Spend some time with Wendy Lang, and you’ll notice what can only be called a true “joie de vivre,” a joy of living that defies any preconceived notion of aging. She’s both caring and energetic, with an adventurous spirit that has led her to travel the world from her home base in California. Can you guess her age?
What advice do you have for someone newly diagnosed with Parkinson’s disease?
Don’t hide. First, get yourself a proper diagnosis. Find a good neurologist, a movement disorder specialist. If you can’t get in right away, see someone else in the meantime. But go!
My own diagnosis was a bit unusual.
I saw on Facebook that the Michael J. Fox Foundation was looking for people to join a study, PPMI. My brother and I joined as controls— a person without Parkinson’s. We just wanted to help science, since we had Parkinson’s in the family. They gave me a DNA test and found out I have the LRRK2 mutation, as does my brother. During my second visit, they diagnosed me with Parkinson’s at UCSF.
Looking back, I can see the signs. I broke my femur in Thailand in 2008 and just kept getting slower and slower. My facial expressions were disappearing. But the minute I got medication, I felt like myself again. So, don’t be afraid of drugs.
Just bite the bullet and do whatever you can. Find out the resources and start attacking it as quickly as possible. I see a lot of people who call me and I talk to them once or twice, but then they just disappear and do nothing. They are frightened and go inside and isolate themselves and don’t do what they need to do.
What inspires you?
Other people’s successes and my own inspire me. It’s good to be involved and do as much as you can. I have met the most wonderful people. My first support group was a party in someone’s home, and there I met Carol Walton. It’s been a real surprise to me how non-judgmental and how supportive everyone is. They urge you to try anything; it doesn’t make any difference if you fail. That really inspires me.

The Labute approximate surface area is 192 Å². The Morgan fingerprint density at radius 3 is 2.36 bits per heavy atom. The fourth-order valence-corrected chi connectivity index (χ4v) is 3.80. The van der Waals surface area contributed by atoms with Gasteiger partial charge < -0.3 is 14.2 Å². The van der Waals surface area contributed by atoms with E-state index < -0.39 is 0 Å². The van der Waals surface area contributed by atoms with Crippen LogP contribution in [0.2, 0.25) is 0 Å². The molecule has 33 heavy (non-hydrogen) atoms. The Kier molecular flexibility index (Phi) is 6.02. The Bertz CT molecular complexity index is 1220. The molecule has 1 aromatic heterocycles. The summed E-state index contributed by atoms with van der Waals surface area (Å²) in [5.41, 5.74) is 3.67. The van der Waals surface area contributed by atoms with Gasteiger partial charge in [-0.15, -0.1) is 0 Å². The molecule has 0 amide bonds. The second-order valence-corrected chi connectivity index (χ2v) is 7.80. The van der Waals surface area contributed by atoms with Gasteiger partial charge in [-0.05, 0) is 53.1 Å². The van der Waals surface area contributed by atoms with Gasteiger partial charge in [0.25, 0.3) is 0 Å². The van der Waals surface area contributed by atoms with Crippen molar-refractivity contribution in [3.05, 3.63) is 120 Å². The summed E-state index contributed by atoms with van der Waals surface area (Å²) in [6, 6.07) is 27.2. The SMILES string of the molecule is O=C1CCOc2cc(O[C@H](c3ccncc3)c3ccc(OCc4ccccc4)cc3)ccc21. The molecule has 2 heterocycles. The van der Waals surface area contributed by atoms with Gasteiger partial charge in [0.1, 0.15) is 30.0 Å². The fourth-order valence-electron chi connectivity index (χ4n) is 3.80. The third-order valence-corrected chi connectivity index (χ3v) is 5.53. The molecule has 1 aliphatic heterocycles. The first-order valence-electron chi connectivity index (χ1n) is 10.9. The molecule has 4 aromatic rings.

What keeps you going?
I’ve started boxing, which I was excited to try. I joined a dance and voice class, and walk 3-5 miles, and go to pool therapy. I went to a nutritionist and readjusted my diet to reduce inflammation and take an IV of glutathione. I do tend to overdo things, so then I’ll get a massage. You need to listen to what your body is telling you.
Then, of course, there’s the camera and how it allows you to see the world. I’ve been an artist— a photographer and printmaker, all my life — of course, I do wonder about all that exposure to chemicals. Now I still do a lot of photography but mostly for pleasure.
What turns you off?
I don’t like negativity and judgment.
What do you wish more people knew about Parkinson’s?
That it’s not a disaster. Its a challenge, an opportunity to learn more about yourself, as is most of life.
Would you mind sharing your age?
Sure, I’m 80, and I’ve got a lot of living to do!
What began as a forum to tell the story of DBS therapy now extends to the community at large. People with Parkinson’s generously share their own stories — of challenges and victories — to help others realize they are not alone. You too can connect with others by sharing your own story. Contact us.
- Bettina Chavanne
- Brian Reedy
- Linda “LuLu” Woodruff
- Claude Pepin
- John Ball
- Ten Years After, by Dan Stark
- Living with Parkinson’s Disease, by Susan Mollohan
- My DBS, by Alex Abrahams
- Marlene’s Story, by Marlene Kahan
- Kip’s Story, by Kip Smith
- DBS – 9 YEARS LATER, by Claude Pepin
- David’s not waiting for the storm to pass, he’s learned to dance in the rain, by David Dorsey
- J. Gregg Riehl runs Marathon after DBS, by J. Gregg Riehl